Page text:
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NEW ON VIEW: Nariokotome Boy

 

NARIOKOTOME BOY
(aka TURKANA BOY)
KNM-WT 15000
Homo erectus (or) Homo ergaster 
 
In 1984 the almost complete fossilized skeleton of an 11 or 12 year boy was discovered by Kamoya Kimeau, a member of one of Richard Leakey’s research teams, at the site of Nariokotome, western Lake Turkana, Kenya.  It has received the catalog number KNM-WT 15000 (Kenya National Museum-West Turkana, item 15 000). This individual has become known as either Nariokotome Boy, or more commonly Turkana Boy, and is the most complete skeleton of early genus Homo that has been discovered to date, being missing only the fossilized bones of the hands and feet.  Nariokotome Boy has been dated to ~1.6 million years ago based on the ages of the volcanic layers sandwiching the lake sediments within which the fossils were found.  Estimates by different scientists place him as somewhere between 8 and 13 years of age when he died, depending on whether early members of genus Homo matured and developed at the same rates or faster than modern humans, and whether one is looking at dentition or other parts of the skeleton. 
 
Nariokatome Boy
Nariokotome Boy’s preserved skeleton consists of 108 bones.  Few skeletons of this age have so- called postcranial skeletal parts – parts of the abdomen and limbs.  Based on his long bone measurements he stood about 1.5 meters or 5 feet 3 inches tall when he died, and could have exceeded 1.85 m or 6 feet 1 inch if he had achieved adulthood.  He weighed about 68 kg or 150 pounds when he died, although it is difficult to estimate what his adult weight might have been.  Physically, Nariokotome Boy had narrow hips, and somewhat longer arms than modern H. sapiens, and he was relatively tall.  Some scientists believe this long thin body type would have helped dissipate heat by increasing overall body area, consistent with the Bergmann/Allen Rule for tropical adaptation.  While the scientific consensus is that Nariokotome Boy is a member of genus Homo, he nonetheless had cranial and facial features quite different than those of modern populations.  He had almost no chin, very large brow ridges above the eyes, and a low sloping forehead characteristic of early genus Homo.  His cranial capacity of 880 cc, and an estimated adult capacity of about 910 ccs, is near the lowest end of that for modern humans.  It is arguable whether he had the capacity for modern speech.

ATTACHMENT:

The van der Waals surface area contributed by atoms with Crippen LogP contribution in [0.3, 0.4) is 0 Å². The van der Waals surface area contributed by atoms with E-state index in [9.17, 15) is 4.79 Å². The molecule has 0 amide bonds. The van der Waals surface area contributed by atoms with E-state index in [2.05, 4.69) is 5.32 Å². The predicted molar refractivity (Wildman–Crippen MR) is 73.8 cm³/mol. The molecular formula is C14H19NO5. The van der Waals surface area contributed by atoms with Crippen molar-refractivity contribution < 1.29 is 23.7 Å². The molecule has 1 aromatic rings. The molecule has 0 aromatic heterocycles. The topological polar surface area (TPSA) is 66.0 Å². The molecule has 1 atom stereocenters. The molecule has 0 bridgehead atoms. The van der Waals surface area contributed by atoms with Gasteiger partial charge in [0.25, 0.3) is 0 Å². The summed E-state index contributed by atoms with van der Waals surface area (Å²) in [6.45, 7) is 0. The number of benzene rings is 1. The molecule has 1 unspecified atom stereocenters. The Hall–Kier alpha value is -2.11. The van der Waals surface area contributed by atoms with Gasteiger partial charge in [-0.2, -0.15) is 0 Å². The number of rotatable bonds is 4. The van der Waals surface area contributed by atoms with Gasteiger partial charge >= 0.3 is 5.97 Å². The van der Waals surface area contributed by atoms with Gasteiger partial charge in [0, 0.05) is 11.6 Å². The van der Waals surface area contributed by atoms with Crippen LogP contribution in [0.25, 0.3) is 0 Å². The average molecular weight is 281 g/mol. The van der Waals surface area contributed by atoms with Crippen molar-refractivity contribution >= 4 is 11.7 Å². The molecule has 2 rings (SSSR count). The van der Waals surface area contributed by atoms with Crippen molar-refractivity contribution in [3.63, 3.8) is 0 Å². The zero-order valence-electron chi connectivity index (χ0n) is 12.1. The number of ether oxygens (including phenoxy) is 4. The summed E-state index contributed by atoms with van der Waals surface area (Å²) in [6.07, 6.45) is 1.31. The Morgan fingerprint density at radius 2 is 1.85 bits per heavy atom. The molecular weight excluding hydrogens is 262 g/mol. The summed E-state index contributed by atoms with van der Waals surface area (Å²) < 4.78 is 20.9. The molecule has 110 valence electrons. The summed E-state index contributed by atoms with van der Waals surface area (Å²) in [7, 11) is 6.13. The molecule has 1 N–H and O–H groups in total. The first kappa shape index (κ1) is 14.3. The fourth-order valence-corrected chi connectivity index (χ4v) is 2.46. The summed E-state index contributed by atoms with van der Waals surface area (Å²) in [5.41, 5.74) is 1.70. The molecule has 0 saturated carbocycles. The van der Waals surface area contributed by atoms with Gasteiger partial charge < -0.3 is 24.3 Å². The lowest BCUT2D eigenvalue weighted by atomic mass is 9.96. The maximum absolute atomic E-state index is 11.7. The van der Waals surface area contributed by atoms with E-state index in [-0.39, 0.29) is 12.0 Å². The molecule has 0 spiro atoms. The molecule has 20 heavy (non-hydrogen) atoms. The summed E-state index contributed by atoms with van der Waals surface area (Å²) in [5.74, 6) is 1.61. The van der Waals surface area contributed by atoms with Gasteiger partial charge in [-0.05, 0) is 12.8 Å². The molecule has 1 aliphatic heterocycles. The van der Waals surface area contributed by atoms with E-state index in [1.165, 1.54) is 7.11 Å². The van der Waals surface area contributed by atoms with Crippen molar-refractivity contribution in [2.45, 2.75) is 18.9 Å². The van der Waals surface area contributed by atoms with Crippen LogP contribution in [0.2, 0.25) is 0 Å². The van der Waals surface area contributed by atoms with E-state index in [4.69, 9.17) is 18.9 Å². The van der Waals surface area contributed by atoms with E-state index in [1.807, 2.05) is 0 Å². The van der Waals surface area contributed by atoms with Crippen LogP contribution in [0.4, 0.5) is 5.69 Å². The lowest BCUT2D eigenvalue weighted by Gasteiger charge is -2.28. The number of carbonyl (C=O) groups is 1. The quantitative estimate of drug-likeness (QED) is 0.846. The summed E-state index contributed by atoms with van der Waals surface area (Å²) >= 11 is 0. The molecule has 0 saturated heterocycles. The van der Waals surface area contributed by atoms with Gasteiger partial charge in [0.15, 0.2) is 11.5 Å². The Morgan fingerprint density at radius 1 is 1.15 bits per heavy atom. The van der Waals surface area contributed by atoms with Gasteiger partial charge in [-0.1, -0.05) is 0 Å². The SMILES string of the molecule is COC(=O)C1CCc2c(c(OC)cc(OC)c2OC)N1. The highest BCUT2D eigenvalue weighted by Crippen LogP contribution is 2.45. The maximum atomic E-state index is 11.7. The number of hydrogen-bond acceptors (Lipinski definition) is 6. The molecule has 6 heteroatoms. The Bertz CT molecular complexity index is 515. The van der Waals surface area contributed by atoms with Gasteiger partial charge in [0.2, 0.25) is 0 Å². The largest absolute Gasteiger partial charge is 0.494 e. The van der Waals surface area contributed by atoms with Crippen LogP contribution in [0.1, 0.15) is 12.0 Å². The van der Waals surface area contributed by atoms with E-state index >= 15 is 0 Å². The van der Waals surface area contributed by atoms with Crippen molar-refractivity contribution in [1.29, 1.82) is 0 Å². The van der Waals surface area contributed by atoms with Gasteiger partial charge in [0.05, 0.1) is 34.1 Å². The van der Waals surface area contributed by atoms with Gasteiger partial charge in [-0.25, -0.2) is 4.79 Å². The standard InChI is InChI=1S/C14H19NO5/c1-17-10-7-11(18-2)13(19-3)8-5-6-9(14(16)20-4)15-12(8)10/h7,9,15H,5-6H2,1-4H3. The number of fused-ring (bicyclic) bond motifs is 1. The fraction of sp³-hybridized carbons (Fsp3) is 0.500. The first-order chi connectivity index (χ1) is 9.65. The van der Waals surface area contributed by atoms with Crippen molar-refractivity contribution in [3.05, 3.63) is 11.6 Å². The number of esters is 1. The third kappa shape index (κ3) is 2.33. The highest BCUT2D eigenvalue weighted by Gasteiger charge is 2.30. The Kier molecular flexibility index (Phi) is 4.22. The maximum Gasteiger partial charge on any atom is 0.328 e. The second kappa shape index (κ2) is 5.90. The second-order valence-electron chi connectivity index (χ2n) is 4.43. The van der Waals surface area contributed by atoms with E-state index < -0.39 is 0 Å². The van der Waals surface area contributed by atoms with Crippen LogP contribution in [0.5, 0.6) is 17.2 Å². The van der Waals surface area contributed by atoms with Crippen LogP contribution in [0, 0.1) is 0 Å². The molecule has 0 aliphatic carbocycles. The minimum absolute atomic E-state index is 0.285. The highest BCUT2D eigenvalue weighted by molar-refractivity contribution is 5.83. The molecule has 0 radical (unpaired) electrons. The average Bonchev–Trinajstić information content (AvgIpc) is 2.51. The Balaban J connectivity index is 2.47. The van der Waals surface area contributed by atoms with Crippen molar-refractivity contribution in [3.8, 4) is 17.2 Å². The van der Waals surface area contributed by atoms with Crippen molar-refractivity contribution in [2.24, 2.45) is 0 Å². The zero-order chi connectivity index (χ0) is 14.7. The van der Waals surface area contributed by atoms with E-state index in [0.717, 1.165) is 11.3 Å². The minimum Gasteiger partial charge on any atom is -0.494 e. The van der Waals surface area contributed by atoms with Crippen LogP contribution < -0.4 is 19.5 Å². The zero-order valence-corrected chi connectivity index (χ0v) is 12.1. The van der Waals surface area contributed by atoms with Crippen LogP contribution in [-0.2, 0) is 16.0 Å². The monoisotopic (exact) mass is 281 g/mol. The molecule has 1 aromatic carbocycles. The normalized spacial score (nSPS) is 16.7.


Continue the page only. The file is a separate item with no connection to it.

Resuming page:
While specialists in the origins of modern humanity may debate the specifics of Nariokotome Boy’s position in human evolution, some preferring the taxon Homo erectus, others preferring Homo ergaster, they all agree that he is a member of our genus, the genus Homo, and not an Australopithecene like the famous and much more apelike Lucy fossil from Ethiopia which is classified as A. afarensis. 
 
Pictured: MSU Museum team prepares Nariokotome Boy to be articulated and mounted for exhibit in the West Gallery and the "Evolution in Action" exhibit.